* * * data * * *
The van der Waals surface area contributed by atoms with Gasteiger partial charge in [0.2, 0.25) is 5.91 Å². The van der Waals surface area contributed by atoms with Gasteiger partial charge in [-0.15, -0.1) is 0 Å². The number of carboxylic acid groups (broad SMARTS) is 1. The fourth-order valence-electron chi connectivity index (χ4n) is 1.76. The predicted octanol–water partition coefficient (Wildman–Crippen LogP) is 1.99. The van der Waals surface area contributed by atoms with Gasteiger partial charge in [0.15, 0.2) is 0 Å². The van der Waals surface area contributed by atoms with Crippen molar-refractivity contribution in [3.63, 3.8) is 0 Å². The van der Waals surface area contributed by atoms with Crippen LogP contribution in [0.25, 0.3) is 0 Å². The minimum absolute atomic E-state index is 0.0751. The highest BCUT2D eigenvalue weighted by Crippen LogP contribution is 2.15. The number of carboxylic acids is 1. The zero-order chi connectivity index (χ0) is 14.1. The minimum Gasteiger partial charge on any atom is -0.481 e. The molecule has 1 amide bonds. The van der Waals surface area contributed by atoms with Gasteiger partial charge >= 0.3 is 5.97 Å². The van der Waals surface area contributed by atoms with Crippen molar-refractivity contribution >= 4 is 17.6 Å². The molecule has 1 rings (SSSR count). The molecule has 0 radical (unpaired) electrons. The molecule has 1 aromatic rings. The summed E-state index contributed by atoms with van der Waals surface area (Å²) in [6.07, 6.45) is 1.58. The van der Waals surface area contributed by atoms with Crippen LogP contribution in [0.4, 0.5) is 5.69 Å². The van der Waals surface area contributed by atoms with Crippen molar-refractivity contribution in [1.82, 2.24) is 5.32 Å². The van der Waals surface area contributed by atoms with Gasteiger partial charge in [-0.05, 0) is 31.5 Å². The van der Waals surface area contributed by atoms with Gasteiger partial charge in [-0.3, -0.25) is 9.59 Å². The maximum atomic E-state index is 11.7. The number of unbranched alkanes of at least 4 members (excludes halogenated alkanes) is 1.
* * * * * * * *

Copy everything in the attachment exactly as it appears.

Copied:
The van der Waals surface area contributed by atoms with Gasteiger partial charge in [0.2, 0.25) is 5.91 Å². The van der Waals surface area contributed by atoms with Gasteiger partial charge in [-0.15, -0.1) is 0 Å². The number of carboxylic acid groups (broad SMARTS) is 1. The fourth-order valence-electron chi connectivity index (χ4n) is 1.76. The predicted octanol–water partition coefficient (Wildman–Crippen LogP) is 1.99. The van der Waals surface area contributed by atoms with Gasteiger partial charge in [0.15, 0.2) is 0 Å². The van der Waals surface area contributed by atoms with Crippen molar-refractivity contribution in [3.63, 3.8) is 0 Å². The van der Waals surface area contributed by atoms with Crippen LogP contribution in [0.25, 0.3) is 0 Å². The minimum absolute atomic E-state index is 0.0751. The highest BCUT2D eigenvalue weighted by Crippen LogP contribution is 2.15. The number of carboxylic acids is 1. The zero-order chi connectivity index (χ0) is 14.1. The minimum Gasteiger partial charge on any atom is -0.481 e. The molecule has 1 amide bonds. The van der Waals surface area contributed by atoms with Gasteiger partial charge >= 0.3 is 5.97 Å². The van der Waals surface area contributed by atoms with Crippen molar-refractivity contribution >= 4 is 17.6 Å². The molecule has 1 rings (SSSR count). The molecule has 0 radical (unpaired) electrons. The molecule has 1 aromatic rings. The summed E-state index contributed by atoms with van der Waals surface area (Å²) in [6.07, 6.45) is 1.58. The van der Waals surface area contributed by atoms with Crippen LogP contribution in [0.4, 0.5) is 5.69 Å². The van der Waals surface area contributed by atoms with Crippen molar-refractivity contribution in [1.82, 2.24) is 5.32 Å². The van der Waals surface area contributed by atoms with Gasteiger partial charge in [-0.05, 0) is 31.5 Å². The van der Waals surface area contributed by atoms with Gasteiger partial charge in [-0.3, -0.25) is 9.59 Å². The maximum atomic E-state index is 11.7. The number of unbranched alkanes of at least 4 members (excludes halogenated alkanes) is 1.